And that’s where I see things going in many networks; changes that used to be worked on manually by network engineers will become automated (which is a good thing) by systems that use templates to determine the network configuration requirements and provision them automatically and move them around with the virtual host. And you think that firewall rules can’t be implemented by a script? You must be kidding me. The increased requirements for security are actually met better by a consistently deployed and verified process than by humans who screw up as often as not (remember: “when it’s broken, it’s always the firewall”).
We Still Need Experts!
Sure we do. We won’t all be out of a job, and indeed I’d argue that most likely, we network engineers will have to migrate our role to what’s needed at the time. But for all those things that currently take up our day today, there are a few ways to look at how things might work out once most of our current daily tasks can be automated by somebody choosing a profile on a web front end:
- We will all be kept on, and will be able to find more exciting things to do with our day.
- The company will hire tier–1 engineers to manage the onerous task of entering requirements into a web page and will retain a few high level engineers to architect the network and troubleshoot when things go wrong.
- The network will get so intelligent and well monitored (consider Cisco’s Insieme monitoring capabilities) that only a few Tier 3/4 engineers will be retained for overall architectural control and troubleshooting; provisioning functions will be moved to the server team (as it will be integrated with their orchestration solutions).
- We will all become Python and Ruby bitches.
I’m sure there are other options, but consider that:
- Up to a point, the efficiencies of SDN will mean that the average network team goes from being wildly under-resourced to being appropriately resourced. Hooray!
- After a point, the efficiencies of SDN and the migration of certain key functions to other teams and processes lead to the network team being over-resourced and thus thinned out. Maybe people aren’t actually fired, but their jobs will have to change significantly, because what you’re doing today will not be what you’re doing in five years in many cases.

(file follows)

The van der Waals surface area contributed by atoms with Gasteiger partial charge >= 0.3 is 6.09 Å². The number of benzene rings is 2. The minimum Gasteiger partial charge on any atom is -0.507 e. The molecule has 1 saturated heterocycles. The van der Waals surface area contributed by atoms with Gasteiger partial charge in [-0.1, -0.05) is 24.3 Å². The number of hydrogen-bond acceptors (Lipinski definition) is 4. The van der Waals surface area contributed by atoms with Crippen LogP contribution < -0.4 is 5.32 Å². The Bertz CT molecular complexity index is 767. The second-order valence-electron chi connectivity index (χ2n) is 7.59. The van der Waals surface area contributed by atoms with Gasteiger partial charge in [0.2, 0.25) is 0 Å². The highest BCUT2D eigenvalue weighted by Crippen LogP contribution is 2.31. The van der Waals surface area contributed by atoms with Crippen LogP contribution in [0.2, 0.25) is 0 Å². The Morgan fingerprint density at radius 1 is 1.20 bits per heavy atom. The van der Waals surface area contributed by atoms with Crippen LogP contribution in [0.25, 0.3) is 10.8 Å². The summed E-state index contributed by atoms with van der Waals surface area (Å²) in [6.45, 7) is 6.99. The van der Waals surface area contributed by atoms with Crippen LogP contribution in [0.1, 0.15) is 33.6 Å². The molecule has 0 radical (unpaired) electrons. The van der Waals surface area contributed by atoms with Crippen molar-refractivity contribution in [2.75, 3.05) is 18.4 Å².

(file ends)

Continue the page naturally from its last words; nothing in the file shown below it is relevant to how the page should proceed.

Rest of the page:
Why The Long Face?
Too pessimistic? Yes, perhaps. People will still need to design networks, manage capacity, create the magical templates, and undoubtedly tweak the controllers that manage the network, and there will likely be a new skill set arising around those tasks. We still have WANs to deal with too; SDN really only works within your administrative control – it’s not so useful once you hand off your data to a service provider, and yes, we will still need people who understand eBGP for example. Will we need to understand OSPF? That’s a good question. Many of the current solutions that are “SDN” seem to involve automatic assimilation of new nodes and automatic routing. We may simply need to understand how to feed routes into a fabric, and get them out on the other side, and let the fabric do the rest automatically using unicorn dust and fairy magic. How well that works will be determined largely by how amazing the controllers end up being, or on the particular solution being used.
So with those caveats stated a little more clearly, let’s look ahead. I was fascinated that three people expressed concern in the comments on my last post that there would be a wide gap between the tier 1 engineers and the tier 3 engineers, and no way to get those tier 1 engineers the experience necessary to move to tier 2 and 3 because the network they are working on is so abstracted and automagical that they never really get to dig into it. Perhaps we will end up in a situation where engineers come in at Tier 1 for a while, move out to a non-SDN environment to train for Tier–2 and Tier–3, then come back to SDN environments as architects and gurus?
In five years? Probably not; forgive me for being deliberately aggressive there. However, the landscape is changing. As much as network engineers can expand their scope to do programming and server provisioning, the server engineers can expand their scope to do the network engineer job too. And if you’re in the middle of that resource flattening, I can only imagine that people will be squeezed out in one direction or another.
Aww, Poor Baby
Not me; this isn’t really a selfish whine about my own career, despite how I positioned the previous article. I’m actually fairly confident about what I’ll do if and when these changes come to fruition, and I’m good enough at programming that I’m not concerned, ultimately, if that becomes a key part of my job (perhaps not ideal, but it doesn’t scare me). How about you? How about your colleagues? If your environment gets automated, what are your plans? If nothing else, I encourage you to think about the future. It’s not a negative thing – I think we’re in the most amazing phase of networking since IP became a thing and the Internet developed into something ubiquitous.
I’ve been lucky enough to ride on the wave of IP. I worked in the mobility space and rode the wave of next generation smart phones, from 2G through to LTE. I believe that the SDN wave could cause bigger ripples than either of those, and I’m looking forward to getting wet. But whenever waves are involved, some people get hit from behind and go under. So keep your eyes open, and grab onto a boogie board – we’re all in for a heck of a ride.